Over-Programmed? Why My Kid is Taking a Break from After-School Activities
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By Wendy Widom
CHICAGO (CBS) — I am doing something revolutionary with my daughter at the beginning of this new school year and that is… nothing. She is about to enter second grade and, at least for now, has not one after-school activity lined up. No soccer, gymnastics, guitar, religion or French conversation class. My kid’s foreseeable future will be filled with school, homework, age appropriate chores and play. That’s about it.
I state this with more confidence than I’m feeling, especially after watching the Jackie Robinson West All Stars advance to their third game in the Little League World Series. In the last week, their triumphs and disappointments have transported me back to my younger days of dance recitals, gymnastics meets and basketball games. Through athletics, I learned how to be humble when winning and graceful when the inevitable losses came along. During the more turbulent times of my childhood, sports were my anchor.
The decision to not enroll my daughter in after-school activities is a tough one. Part of me wants her to experience team camaraderie, especially since she’s an only. But the cost seems too high. Weighed down with heavily padded academic days and homework, she already has little time to be a kid, free of competition, rules and an adult telling her what to do. At seven, she already feels pressure to perform well academically. She needs a break.
But then I watch Jackie Robinson West’s ascent in Williamsport and know my daughter is missing out on something extraordinary. Even for young players who don’t make it to the Little League World Series or another sport’s equivalent, athletics teach mental and physical discipline and fortitude. They instill in children an understanding that losing is part of life. Sports bring about lifelong friendships and a healthy respect for authority. Sports teach us that there is no such thing as “I can’t.”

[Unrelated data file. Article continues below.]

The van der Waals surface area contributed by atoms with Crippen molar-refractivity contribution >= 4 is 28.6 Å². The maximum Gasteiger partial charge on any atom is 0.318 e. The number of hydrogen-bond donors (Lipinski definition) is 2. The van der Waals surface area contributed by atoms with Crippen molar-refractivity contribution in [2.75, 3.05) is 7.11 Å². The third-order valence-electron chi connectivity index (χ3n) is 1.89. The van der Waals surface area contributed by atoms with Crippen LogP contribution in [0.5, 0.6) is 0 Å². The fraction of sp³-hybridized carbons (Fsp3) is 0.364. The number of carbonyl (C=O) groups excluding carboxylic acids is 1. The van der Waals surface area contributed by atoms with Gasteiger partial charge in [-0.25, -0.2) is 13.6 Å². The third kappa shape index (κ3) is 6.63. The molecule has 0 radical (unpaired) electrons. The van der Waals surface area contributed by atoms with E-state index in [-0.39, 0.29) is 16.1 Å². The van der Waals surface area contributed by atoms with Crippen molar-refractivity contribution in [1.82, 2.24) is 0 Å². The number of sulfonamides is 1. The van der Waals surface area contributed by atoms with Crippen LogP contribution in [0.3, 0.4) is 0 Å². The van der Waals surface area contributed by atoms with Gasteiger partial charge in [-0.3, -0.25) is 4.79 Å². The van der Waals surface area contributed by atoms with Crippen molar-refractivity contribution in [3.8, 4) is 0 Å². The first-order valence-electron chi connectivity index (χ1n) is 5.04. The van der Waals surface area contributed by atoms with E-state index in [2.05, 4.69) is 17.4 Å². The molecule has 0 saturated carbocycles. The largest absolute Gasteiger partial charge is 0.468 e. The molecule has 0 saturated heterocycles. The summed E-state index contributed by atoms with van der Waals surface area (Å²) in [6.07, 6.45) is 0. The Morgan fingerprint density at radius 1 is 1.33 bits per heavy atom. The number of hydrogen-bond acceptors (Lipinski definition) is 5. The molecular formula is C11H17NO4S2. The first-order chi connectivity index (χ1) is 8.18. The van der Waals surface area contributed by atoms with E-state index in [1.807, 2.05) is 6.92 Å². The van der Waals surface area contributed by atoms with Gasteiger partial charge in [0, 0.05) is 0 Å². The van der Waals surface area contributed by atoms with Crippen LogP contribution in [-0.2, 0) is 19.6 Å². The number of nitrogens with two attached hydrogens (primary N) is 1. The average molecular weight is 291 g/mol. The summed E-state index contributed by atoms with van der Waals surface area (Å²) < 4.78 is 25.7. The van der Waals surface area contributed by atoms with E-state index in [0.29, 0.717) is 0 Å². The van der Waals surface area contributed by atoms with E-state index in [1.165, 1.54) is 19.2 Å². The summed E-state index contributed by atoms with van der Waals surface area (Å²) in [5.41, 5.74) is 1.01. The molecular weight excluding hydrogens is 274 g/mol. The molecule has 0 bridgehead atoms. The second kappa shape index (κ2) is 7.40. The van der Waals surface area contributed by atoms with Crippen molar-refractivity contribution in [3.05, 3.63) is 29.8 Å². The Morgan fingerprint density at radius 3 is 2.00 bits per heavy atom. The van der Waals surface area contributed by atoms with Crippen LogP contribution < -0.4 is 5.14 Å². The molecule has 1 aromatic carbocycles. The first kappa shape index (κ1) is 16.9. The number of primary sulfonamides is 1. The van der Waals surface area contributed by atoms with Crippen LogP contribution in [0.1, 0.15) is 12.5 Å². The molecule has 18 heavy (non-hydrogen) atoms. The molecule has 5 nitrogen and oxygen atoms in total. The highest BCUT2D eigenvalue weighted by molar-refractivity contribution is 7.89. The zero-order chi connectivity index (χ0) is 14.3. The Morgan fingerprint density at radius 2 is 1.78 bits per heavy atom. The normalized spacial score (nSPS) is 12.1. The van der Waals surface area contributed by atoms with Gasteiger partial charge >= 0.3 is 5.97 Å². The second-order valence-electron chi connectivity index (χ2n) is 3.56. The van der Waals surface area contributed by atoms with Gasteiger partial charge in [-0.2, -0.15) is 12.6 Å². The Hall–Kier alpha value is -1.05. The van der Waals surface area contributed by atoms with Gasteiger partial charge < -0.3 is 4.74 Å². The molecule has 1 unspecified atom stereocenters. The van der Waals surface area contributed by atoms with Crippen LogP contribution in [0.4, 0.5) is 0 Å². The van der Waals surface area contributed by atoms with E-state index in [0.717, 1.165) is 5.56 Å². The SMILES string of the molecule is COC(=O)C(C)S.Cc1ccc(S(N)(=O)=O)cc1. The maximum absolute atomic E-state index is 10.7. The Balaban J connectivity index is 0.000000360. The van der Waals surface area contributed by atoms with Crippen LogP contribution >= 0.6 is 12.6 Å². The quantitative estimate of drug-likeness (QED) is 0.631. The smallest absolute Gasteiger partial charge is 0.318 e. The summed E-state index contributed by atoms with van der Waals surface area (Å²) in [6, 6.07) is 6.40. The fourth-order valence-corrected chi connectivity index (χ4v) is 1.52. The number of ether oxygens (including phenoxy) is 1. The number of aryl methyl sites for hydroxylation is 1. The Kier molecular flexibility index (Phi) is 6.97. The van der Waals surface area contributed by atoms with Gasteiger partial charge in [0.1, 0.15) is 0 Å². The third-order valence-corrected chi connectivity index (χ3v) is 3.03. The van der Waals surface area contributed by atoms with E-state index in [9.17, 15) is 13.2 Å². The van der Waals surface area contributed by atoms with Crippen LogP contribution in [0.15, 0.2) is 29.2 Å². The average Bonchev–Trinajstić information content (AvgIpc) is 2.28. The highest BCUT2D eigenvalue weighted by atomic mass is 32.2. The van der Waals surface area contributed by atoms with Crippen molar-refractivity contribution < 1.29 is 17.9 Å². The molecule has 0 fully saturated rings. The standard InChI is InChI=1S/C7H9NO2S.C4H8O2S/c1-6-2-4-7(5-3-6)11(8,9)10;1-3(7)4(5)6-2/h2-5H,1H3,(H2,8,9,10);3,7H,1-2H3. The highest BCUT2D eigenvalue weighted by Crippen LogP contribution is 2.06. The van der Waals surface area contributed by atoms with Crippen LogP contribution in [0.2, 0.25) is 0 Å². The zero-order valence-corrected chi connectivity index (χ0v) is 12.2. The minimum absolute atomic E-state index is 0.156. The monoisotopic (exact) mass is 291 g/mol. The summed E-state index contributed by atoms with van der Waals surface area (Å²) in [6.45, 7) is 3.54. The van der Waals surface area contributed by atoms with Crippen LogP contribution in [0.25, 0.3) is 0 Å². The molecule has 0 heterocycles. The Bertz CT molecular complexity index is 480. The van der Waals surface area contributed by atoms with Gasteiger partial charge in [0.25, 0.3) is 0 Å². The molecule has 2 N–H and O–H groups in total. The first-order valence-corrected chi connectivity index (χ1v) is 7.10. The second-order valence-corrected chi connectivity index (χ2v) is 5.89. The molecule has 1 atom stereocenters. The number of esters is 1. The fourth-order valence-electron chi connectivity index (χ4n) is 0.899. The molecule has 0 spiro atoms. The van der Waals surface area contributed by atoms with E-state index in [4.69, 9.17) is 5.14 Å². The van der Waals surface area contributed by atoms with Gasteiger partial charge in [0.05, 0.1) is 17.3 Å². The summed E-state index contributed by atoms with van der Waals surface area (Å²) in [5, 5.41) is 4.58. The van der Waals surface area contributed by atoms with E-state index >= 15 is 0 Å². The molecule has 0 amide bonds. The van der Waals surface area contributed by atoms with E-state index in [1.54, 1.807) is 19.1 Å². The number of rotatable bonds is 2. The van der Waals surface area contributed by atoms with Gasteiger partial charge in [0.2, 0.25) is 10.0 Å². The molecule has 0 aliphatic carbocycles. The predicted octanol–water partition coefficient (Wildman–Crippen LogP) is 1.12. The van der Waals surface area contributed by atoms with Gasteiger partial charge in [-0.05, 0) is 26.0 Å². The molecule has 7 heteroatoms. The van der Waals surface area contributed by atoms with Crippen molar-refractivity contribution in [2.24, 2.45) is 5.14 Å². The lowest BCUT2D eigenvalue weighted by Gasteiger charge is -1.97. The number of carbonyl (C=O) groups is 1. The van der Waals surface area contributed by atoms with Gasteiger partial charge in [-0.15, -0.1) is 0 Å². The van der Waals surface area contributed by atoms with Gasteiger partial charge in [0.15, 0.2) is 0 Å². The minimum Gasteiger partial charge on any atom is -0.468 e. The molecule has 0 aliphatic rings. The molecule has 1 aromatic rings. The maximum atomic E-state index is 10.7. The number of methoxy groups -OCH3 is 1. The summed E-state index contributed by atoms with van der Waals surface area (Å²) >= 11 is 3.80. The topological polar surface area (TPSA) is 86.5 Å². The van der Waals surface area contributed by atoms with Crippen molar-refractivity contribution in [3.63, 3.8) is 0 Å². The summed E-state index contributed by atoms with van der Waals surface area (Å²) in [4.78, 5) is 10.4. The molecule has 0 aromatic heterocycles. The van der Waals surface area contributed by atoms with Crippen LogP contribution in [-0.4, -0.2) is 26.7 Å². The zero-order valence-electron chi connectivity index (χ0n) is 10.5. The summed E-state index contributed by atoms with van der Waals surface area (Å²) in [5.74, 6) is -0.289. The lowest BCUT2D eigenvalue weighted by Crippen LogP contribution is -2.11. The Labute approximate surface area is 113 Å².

Yet despite all this, my mama’s instinct is telling me that my kid needs some downtime after school. She needs to be so bored that she watches two raindrops chase each other down a windowpane to see which gets to the bottom first. Perhaps in the future her afternoons will be filled with track, Latin, stamp collecting, debate team, violin lessons and so on. But for now, my kiddo gets to come home, read a book or feed the ducklings in the lake outside our place. After her homework is done, she gets to create fluffy makeshift beds for her stuffed animals out of the cotton balls she discovered under the bathroom sink.
Will this choice ultimately be the best one for her? Like much of my parenting experience, the answer is I don’t know. The guilt is there. The worry that she’s missing out is there. But for now, not having an over-programmed kid or family feels right for her – and for us.
In the meantime, like the rest of Chicago, we will be proudly cheering for Jackie Robinson West today. These awesome boys, their coaches and their families remind us that sports can be a glorious experience, whether you’re on the field or cheering wildly from the sidelines.